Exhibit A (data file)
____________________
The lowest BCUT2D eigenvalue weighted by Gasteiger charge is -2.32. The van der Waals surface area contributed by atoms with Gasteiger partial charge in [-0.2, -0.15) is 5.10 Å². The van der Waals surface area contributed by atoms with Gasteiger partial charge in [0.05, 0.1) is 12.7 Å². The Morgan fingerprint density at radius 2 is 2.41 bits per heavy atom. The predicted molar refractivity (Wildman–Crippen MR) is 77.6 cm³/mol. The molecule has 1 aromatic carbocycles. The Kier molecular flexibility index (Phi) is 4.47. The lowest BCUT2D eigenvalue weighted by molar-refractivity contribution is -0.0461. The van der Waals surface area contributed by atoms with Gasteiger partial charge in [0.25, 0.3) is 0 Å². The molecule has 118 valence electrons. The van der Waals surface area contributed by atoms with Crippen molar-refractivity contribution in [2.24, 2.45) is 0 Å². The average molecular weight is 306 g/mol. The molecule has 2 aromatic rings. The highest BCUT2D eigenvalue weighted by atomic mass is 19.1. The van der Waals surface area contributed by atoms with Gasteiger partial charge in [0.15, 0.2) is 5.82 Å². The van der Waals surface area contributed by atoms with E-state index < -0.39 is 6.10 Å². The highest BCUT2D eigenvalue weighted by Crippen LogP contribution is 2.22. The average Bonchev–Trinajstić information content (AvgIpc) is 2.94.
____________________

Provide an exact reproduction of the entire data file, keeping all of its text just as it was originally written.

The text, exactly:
The lowest BCUT2D eigenvalue weighted by Gasteiger charge is -2.32. The van der Waals surface area contributed by atoms with Gasteiger partial charge in [-0.2, -0.15) is 5.10 Å². The van der Waals surface area contributed by atoms with Gasteiger partial charge in [0.05, 0.1) is 12.7 Å². The Morgan fingerprint density at radius 2 is 2.41 bits per heavy atom. The predicted molar refractivity (Wildman–Crippen MR) is 77.6 cm³/mol. The molecule has 1 aromatic carbocycles. The Kier molecular flexibility index (Phi) is 4.47. The lowest BCUT2D eigenvalue weighted by molar-refractivity contribution is -0.0461. The van der Waals surface area contributed by atoms with Gasteiger partial charge in [0.25, 0.3) is 0 Å². The molecule has 118 valence electrons. The van der Waals surface area contributed by atoms with Crippen molar-refractivity contribution in [2.24, 2.45) is 0 Å². The average molecular weight is 306 g/mol. The molecule has 2 aromatic rings. The highest BCUT2D eigenvalue weighted by atomic mass is 19.1. The van der Waals surface area contributed by atoms with Gasteiger partial charge in [0.15, 0.2) is 5.82 Å². The van der Waals surface area contributed by atoms with E-state index < -0.39 is 6.10 Å². The highest BCUT2D eigenvalue weighted by Crippen LogP contribution is 2.22. The average Bonchev–Trinajstić information content (AvgIpc) is 2.94.